With a population around 2.5 million, the Quichua of South American are the largest of any indigenous peoples in the Americas today. Aymara-Quechua languages (which have many spoken dialects) are collectively the most widely spoken of all indigenous languages in South America. The Quichua are also the only people to have migrated both south along the ridges and valleys of the Andes mountains and east into the rainforest of the Amazon Basin. This early divergence in their migration paths has created distinct mountain- and jungle-Quichua identity and culture.
The Quichua were among the earliest peoples to be conquered by the Inca empire. Ironically, the Inca empire itself consisted mainly of people who spoke the same Quechua language! It wasn't until Spanish colonization, though, that their population level fell drastically. One of the most important dates in history is associated with this decline. November 16, 1532 marked the capture of the Inca Emperor, Atahuallpa, by the Spanish conquistador, Francisco Pizarro. This blow to the Incas was the single biggest factor in allowing further Spanish expansion in the region, bringing with them the diseases that would eventually wipe out millions of native peoples.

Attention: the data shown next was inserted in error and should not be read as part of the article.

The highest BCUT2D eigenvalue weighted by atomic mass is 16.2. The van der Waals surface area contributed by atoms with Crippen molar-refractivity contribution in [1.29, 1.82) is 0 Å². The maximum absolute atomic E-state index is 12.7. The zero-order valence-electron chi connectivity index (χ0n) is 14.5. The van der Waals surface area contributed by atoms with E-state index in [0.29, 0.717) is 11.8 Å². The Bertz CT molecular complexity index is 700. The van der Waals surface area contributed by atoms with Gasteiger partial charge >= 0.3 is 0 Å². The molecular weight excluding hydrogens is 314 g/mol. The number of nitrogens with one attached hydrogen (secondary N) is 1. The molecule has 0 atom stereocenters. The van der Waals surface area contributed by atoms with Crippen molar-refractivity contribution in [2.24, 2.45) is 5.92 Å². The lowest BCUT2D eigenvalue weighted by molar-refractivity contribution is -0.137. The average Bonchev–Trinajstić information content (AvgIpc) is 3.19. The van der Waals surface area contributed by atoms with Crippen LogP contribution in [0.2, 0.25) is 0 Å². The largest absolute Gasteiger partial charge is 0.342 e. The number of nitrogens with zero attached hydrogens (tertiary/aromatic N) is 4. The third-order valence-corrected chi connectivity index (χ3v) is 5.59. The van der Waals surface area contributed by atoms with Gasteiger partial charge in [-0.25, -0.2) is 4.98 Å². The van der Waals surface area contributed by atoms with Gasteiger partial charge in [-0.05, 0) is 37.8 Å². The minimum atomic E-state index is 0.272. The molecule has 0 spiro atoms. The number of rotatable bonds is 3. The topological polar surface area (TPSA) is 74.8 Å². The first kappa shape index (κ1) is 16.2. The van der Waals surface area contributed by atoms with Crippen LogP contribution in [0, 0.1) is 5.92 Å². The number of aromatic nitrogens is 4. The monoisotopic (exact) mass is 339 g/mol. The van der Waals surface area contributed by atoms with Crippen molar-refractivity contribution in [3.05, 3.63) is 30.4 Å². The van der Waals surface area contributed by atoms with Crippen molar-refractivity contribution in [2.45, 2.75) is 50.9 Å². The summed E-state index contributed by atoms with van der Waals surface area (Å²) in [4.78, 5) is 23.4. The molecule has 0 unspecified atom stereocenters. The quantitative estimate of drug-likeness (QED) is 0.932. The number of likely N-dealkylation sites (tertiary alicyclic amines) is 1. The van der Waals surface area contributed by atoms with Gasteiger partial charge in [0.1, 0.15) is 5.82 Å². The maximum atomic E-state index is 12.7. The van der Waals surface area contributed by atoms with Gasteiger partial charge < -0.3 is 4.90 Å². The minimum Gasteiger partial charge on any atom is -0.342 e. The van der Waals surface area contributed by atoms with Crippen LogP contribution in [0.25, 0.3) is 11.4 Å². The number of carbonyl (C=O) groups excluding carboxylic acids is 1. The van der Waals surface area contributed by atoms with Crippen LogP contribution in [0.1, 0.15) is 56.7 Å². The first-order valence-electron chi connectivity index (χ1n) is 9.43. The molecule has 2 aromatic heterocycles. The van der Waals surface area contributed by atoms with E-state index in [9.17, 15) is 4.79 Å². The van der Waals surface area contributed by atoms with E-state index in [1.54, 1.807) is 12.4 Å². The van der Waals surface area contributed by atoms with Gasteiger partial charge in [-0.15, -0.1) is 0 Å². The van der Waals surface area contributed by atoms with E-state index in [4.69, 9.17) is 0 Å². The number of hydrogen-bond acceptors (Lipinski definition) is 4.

Today we must distinguish ethnic Quichua from speakers of Quechua. The latter total somewhere around 10 million, since many speakers of what are now extinct languages later adopted Quechua as their language. Numbers are impossible to confirm, but some have suggested that there are more Aymara-Quechuan speakers in South America today than when the Spanish first arrived.
Spanish colonization has, over the past five hundred years or so, created interesting mixtures in Quichua culture. Before the Spanish arrived, the Quichua were pre-literate — having no true writing system. However, they developed an interesting way of recording events by tying knots in cord. Inter-marriage with the Spanish was practiced from the early days, creating "Mestizos" who are virtually counted as a separate ethnic group! One has to venture into remote communities these days to find majority "pure-blood" Quichua. While Roman Catholicism is today widespread following the efforts of (mainly Spanish) missionaries, pagan and Animist tradition happily co-exists alongside it.